Frustration hits and toddlers and preschoolers often dissolve. They wanted red cups; you gave them the blue. The pony tail is not high enough, or low enough. You cut the peanut butter sandwich in triangles; they wanted squares.
The thing about frustration at this age is that, even if you try to give them what they said they wanted, the crying, the frowning, the screaming and sometimes the kicking and the hitting keep going. It’s as if the children have fallen off a bridge into a gorge. The right cup or another sandwich doesn’t bring them out of the gorge, it just makes them madder that they fell into it in the first place.
The difference between skilled parents and struggling ones is their ability to keep their heads and their patience in these situations. If you are not going to get dragged down into the gorge yourself, you need to first remember that this is no fun for the children, either.
Even after they realize that there is no red cup in the car, they need help learning how to collect themselves and deal with the physical sensations that come with rage.
One of the most important things we teach our children during the preschool years is how to self-soothe and change despair into problem solving. If we are mindful, we can teach them how to get our help without driving us away. We can teach them how to accept a compromise and feel supported instead of cheated. To do that we need to take the long view. Not all the teaching happens at the moment of the meltdown.
To keep calm when children are falling apart, you need to remember they are not trying to do something to you. They are trying to do something for themselves. They may say they hate you. But they are mad about the cup and the feeling of frustration.
If you take a 3-year-old’s harangue personally, you are going to be much less able to deal with it. Your child does not hate you. You are not a stupid mommy or daddy.
The problem is not that you did not have the foresight to pack a red cup, or make life frustration free. The problem is that your child is stuck with a feeling and no skills to deal with it. Young children lack experience to put the situation in perspective or enough logical reasoning power at that moment to figure a way out.
First, they do not know how to calm down.
Second, they can’t spontaneously decide to just let the issue go without a conversation and they are not able to listen and have a conversation at that moment.
Third, they do not have the strategy yet of making do with a substitute comfort, or making a plan to avoid the frustration next time. They need your help and, unless you can keep some distance from your irritation, embarrassment, fatigue or defensiveness, you are not going to be able to give it to them.
Focus on calming and moving on, not on appeasing. Some children calm in a parent’s arms, others need to be isolated until they stop raging. Some children are best calmed with distraction and a change of location. It often helps to change adults.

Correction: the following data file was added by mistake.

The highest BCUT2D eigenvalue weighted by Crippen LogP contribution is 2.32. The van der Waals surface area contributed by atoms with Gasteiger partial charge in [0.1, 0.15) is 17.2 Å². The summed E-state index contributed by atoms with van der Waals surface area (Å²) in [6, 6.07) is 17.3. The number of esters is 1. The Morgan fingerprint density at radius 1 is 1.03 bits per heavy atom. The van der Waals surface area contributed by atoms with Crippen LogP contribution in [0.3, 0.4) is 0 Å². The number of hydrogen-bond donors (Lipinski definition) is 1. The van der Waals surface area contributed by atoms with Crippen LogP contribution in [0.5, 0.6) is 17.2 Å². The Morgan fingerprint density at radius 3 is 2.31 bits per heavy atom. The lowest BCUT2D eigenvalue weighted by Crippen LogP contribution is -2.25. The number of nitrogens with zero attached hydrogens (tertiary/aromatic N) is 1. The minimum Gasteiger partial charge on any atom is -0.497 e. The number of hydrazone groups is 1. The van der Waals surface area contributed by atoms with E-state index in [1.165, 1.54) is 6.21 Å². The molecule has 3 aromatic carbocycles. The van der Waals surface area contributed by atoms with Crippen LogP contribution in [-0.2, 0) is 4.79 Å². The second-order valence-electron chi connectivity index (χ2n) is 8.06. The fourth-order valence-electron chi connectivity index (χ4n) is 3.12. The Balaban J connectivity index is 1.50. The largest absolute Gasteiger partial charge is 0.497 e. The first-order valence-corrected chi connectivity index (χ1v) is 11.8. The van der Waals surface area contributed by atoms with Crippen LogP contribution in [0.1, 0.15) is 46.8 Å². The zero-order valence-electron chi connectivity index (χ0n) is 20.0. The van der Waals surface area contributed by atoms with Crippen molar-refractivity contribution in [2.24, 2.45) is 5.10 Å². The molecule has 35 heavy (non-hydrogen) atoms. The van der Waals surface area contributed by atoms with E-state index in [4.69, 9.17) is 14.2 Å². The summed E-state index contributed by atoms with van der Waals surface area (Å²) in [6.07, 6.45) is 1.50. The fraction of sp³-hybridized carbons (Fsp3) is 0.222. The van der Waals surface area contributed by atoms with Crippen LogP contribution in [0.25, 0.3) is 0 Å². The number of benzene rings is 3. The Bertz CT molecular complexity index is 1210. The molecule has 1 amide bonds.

Don’t keep saying the same things. The more you argue or try to be reasonable, the more they oppose and the louder and more frustrated you probably will become. Sympathize with the problem authentically and then focus on what can happen once they calm down: “I know you really wanted the other cup. It is dirty. Let’s hurry and eat breakfast so we have time to read a book.”
When calmness is achieved, offer problem-solving choices. Ask, “What will help you feel better?” If the child has no idea, suggest a hug, a snack, a change of scene, a call to grandma or a toy.
When children are not angry, teach them some body-calming games. Have them squeeze their hands tight and then let them loose, or shake their arms so that they look like soft spaghetti. Often children breathe too fast when they are trying to calm down. Play “balloon,” breathing in slowly until the tummy expands into a balloon shape, then slowly blowing out.
Think together about how to avoid frustration in the future. Say something like, “We had a big problem about the cup this morning. Let’s make a plan so that you are not so unhappy tomorrow.” Involve the child in the problem solving. If the child can’t make a reasonable plan, offer some choices: “I could pick you up and let you choose your own cup from the shelf” or “If you don’t like the cup you get, you can choose a plate you like and that will help you feel better.”
When you think about it, frustration is a life-long challenge. Just as we all have a learning style, we each have our own “dealing with it” style. Some adults model exploding, crying or blaming others and their children don’t see other strategies at home. Ultimately, for little ones and their parents, the most helpful and productive approach is to calm oneself and say to oneself or others, “This is a problem.” And then begin to think about how to approach it. Some choices are: move on and let it go, ask for help, make a plan for next time, find a way to be satisfied with a compromise or take a break and go back to the task later.